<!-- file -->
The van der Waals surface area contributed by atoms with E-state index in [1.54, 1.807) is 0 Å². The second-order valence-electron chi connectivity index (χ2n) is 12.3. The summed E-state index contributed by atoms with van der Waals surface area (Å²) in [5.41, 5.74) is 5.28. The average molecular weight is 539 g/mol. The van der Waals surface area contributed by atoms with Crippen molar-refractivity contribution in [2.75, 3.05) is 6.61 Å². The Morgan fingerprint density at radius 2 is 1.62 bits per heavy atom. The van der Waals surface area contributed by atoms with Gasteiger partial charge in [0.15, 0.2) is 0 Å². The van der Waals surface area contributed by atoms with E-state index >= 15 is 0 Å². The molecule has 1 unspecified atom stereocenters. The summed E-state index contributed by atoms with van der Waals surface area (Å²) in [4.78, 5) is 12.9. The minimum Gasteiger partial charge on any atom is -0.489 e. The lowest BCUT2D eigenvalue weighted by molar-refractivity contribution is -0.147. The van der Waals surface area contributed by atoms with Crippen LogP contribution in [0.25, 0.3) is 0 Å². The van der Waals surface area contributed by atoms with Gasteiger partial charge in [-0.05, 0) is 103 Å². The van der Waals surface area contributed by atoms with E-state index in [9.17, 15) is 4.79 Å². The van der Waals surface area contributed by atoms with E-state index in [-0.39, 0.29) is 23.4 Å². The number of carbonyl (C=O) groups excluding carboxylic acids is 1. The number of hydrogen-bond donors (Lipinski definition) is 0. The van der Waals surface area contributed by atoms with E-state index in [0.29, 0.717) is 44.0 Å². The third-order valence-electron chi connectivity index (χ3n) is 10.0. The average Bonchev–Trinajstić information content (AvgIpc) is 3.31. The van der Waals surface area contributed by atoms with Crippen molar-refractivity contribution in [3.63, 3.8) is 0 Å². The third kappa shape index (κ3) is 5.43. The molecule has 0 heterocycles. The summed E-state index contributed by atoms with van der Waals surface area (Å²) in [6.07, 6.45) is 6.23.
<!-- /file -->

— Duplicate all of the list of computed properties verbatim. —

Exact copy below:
The van der Waals surface area contributed by atoms with E-state index in [1.54, 1.807) is 0 Å². The second-order valence-electron chi connectivity index (χ2n) is 12.3. The summed E-state index contributed by atoms with van der Waals surface area (Å²) in [5.41, 5.74) is 5.28. The average molecular weight is 539 g/mol. The van der Waals surface area contributed by atoms with Crippen molar-refractivity contribution in [2.75, 3.05) is 6.61 Å². The Morgan fingerprint density at radius 2 is 1.62 bits per heavy atom. The van der Waals surface area contributed by atoms with Gasteiger partial charge in [0.15, 0.2) is 0 Å². The van der Waals surface area contributed by atoms with E-state index >= 15 is 0 Å². The molecule has 1 unspecified atom stereocenters. The summed E-state index contributed by atoms with van der Waals surface area (Å²) in [4.78, 5) is 12.9. The minimum Gasteiger partial charge on any atom is -0.489 e. The lowest BCUT2D eigenvalue weighted by molar-refractivity contribution is -0.147. The van der Waals surface area contributed by atoms with Crippen LogP contribution in [0.25, 0.3) is 0 Å². The van der Waals surface area contributed by atoms with Gasteiger partial charge in [-0.05, 0) is 103 Å². The van der Waals surface area contributed by atoms with E-state index in [9.17, 15) is 4.79 Å². The van der Waals surface area contributed by atoms with E-state index in [-0.39, 0.29) is 23.4 Å². The number of carbonyl (C=O) groups excluding carboxylic acids is 1. The number of hydrogen-bond donors (Lipinski definition) is 0. The van der Waals surface area contributed by atoms with E-state index in [0.29, 0.717) is 44.0 Å². The third-order valence-electron chi connectivity index (χ3n) is 10.0. The average Bonchev–Trinajstić information content (AvgIpc) is 3.31. The van der Waals surface area contributed by atoms with Crippen molar-refractivity contribution in [3.63, 3.8) is 0 Å². The third kappa shape index (κ3) is 5.43. The molecule has 0 heterocycles. The summed E-state index contributed by atoms with van der Waals surface area (Å²) in [6.07, 6.45) is 6.23.